Charlie Steel
R0 - America - Indiepix
Review written by and copyright: Eric Cotenas (30th January 2019).
The Film

"The following film is one of hundreds that were produced at the height of Apartheid for African audiences with no access to mainstream entertainment.

By early 1990, most of these films simply disappeared.

In 2013, Gravel Road Entertainment Group launced an iniative to locate and digitally restore these forgotten films for present and future generations."

When businessman Dlamini's daughter Dudu (Shaka Zulu's Sonto Mazibuko) is abducted for ransom by crime boss Sonny (American Ninja 3: Blood Hunt's Thapelo Mofokeng), Dlamini appeals to old friend and neighborhood P.I. Charlie Steel (Joe Bullet's Sol Rachilo) to find her. Putting out feelers around the local dives, Charlie learns of a young gangster Pete (Lefty Maruping) boasting of the kidnapping and approaches him in disguise as a gunman looking for work to infiltrate the gang. Unfortunately, he is recognized by Jimmy (Davis Diphoko), an ex-soldier that Charlie busted down in the army for firing on the women and children of the enemy. With Dudu and Charlie both captured and learning that Sonny plans to kill Dlamini once he gets the money, they may have to depend on the budding love young hood Tony (Charles Joloza) has developed for the girl. As an African film made for African audiences, Charlie Steel cannot really be called Blaxploitation, although one would assume that if it were picked up for international distribution, it might have been retitled by Steel's nickname "Black Mamba." Amateurishly photographed by Frans Nel who would have his own subsequent career as a director of exported low budget actioners like American Kickboxer when local producer Anant Singh was taking on international exploitationers Avi Lerner, Harry Alan Towers who were then situated in South Africa churning out tax break-incentivized product for post-The Cannon Group Yoram Globus's Cannon International and Menahem Golan's 21st Century Film Corporation and staged by writer/director Bevis Parsons in a style that lies somewhere between Dolemite and Super Soul Brother, being slightly less refined than the earlier South African crime film If Joe Bullet. Obviously modeled on other action films, there is little in the way of verisimilitude with the actors going through the motions with a heavier influence on telling over showing, particularly in regard to the love story subplot. The results are at times laughable but strangely intriguing for all its rough edges. The abduction of Dudu takes place in a very public place with passersby observing the struggling and chloroforming of the girl, including one guy who hesitantly walks up to the scene as if unware that it is being filmed or believing that a real crime is being filmed. The camera cuts to a different angle and one presumes that the situation has been explained to him and that Jimmy is lying to the boss when he says that no one saw them snatch the girl rather than the filmmakers not wanting to stage a second take.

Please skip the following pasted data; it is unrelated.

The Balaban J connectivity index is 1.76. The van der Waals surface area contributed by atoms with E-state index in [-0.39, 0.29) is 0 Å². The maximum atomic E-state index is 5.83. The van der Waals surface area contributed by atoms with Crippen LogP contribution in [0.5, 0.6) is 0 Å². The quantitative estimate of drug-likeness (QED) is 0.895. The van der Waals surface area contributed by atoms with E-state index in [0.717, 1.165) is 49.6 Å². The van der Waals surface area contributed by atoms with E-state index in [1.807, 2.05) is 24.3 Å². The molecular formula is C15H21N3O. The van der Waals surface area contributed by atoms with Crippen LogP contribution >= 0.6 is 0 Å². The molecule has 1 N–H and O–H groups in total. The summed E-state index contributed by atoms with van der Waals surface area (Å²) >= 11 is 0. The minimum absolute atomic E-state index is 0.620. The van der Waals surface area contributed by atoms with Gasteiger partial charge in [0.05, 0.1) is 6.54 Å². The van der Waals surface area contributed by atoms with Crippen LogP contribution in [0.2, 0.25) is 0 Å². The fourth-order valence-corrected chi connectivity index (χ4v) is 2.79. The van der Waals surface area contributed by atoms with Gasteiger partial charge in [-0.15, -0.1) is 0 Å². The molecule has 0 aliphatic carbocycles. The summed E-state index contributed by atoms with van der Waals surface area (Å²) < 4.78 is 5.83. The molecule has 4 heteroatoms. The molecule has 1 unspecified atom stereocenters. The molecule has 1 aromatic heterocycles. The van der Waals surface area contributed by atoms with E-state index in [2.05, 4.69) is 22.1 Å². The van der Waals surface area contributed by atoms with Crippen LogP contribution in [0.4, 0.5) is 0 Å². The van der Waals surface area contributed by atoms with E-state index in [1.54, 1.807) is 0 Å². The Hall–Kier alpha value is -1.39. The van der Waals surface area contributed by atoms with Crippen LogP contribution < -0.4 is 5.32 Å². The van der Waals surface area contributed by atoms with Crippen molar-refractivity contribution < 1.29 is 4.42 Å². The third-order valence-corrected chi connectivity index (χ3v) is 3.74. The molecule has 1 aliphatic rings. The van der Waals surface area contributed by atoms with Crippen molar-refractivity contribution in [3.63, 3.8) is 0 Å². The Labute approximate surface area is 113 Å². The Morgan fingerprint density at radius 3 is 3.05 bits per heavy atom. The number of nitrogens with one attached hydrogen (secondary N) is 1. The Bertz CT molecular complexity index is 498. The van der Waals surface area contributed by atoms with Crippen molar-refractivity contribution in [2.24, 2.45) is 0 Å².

Restored in high definition from an unspecified source or composite of sources, Charlie Steel's progressive, pillarboxed anamorphic fullscreen image looks overall in better condition that some of the other Retro Afrika titles, with the image either faded or overexposed (not helped by the flat lighting and the blank white backgrounds of some of the interiors) while shadow detail is nill due to underexposure and print processing.


The Dolby Digital 2.0 mono track does what it can with the competently-recorded dialogue (some of which is probably post-synched although not in the manner of South African product that was bound for export) and library music tracks. The English subtitles are hard-coded to the image but free of any glaring errors.


The sole extra is the film's trailer (1:31) which has been newly-created by rights owner/restorer Gravel Road.



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